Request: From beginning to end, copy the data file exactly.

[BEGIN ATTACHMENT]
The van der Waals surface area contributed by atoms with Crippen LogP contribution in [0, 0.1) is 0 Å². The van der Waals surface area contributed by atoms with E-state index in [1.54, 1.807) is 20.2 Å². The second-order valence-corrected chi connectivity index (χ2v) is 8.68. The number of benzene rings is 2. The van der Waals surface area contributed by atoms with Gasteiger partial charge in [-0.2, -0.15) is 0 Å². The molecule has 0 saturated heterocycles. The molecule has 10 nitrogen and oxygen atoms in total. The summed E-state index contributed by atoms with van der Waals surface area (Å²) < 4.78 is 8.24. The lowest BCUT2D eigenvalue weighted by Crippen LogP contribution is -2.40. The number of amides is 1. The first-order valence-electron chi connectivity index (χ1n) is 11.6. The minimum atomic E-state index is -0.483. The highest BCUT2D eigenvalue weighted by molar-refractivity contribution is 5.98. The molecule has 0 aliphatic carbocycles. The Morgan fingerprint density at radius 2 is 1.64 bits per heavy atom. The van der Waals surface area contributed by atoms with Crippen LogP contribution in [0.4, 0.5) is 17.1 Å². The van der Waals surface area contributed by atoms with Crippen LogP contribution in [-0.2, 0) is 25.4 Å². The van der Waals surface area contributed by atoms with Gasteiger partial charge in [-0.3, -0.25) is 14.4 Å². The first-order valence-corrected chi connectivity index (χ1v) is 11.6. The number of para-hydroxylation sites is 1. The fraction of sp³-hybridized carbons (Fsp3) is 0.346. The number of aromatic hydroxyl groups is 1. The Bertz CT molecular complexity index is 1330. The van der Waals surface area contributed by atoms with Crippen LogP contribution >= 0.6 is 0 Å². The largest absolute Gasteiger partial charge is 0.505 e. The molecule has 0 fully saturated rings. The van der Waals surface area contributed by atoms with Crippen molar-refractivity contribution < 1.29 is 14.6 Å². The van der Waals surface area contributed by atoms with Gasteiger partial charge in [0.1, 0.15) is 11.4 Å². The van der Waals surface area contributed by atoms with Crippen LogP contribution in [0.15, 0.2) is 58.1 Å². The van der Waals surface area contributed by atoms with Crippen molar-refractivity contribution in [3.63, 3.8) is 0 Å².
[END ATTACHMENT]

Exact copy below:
The van der Waals surface area contributed by atoms with Crippen LogP contribution in [0, 0.1) is 0 Å². The van der Waals surface area contributed by atoms with E-state index in [1.54, 1.807) is 20.2 Å². The second-order valence-corrected chi connectivity index (χ2v) is 8.68. The number of benzene rings is 2. The van der Waals surface area contributed by atoms with Gasteiger partial charge in [-0.2, -0.15) is 0 Å². The molecule has 0 saturated heterocycles. The molecule has 10 nitrogen and oxygen atoms in total. The summed E-state index contributed by atoms with van der Waals surface area (Å²) < 4.78 is 8.24. The lowest BCUT2D eigenvalue weighted by Crippen LogP contribution is -2.40. The number of amides is 1. The first-order valence-electron chi connectivity index (χ1n) is 11.6. The minimum atomic E-state index is -0.483. The highest BCUT2D eigenvalue weighted by molar-refractivity contribution is 5.98. The molecule has 0 aliphatic carbocycles. The Morgan fingerprint density at radius 2 is 1.64 bits per heavy atom. The van der Waals surface area contributed by atoms with Crippen LogP contribution in [0.4, 0.5) is 17.1 Å². The van der Waals surface area contributed by atoms with Crippen LogP contribution in [-0.2, 0) is 25.4 Å². The van der Waals surface area contributed by atoms with Gasteiger partial charge in [-0.3, -0.25) is 14.4 Å². The first-order valence-corrected chi connectivity index (χ1v) is 11.6. The number of para-hydroxylation sites is 1. The fraction of sp³-hybridized carbons (Fsp3) is 0.346. The number of aromatic hydroxyl groups is 1. The Bertz CT molecular complexity index is 1330. The van der Waals surface area contributed by atoms with Crippen LogP contribution >= 0.6 is 0 Å². The largest absolute Gasteiger partial charge is 0.505 e. The molecule has 0 fully saturated rings. The van der Waals surface area contributed by atoms with Crippen molar-refractivity contribution < 1.29 is 14.6 Å². The van der Waals surface area contributed by atoms with Gasteiger partial charge in [0.1, 0.15) is 11.4 Å². The van der Waals surface area contributed by atoms with Crippen LogP contribution in [0.15, 0.2) is 58.1 Å². The van der Waals surface area contributed by atoms with Crippen molar-refractivity contribution in [3.63, 3.8) is 0 Å².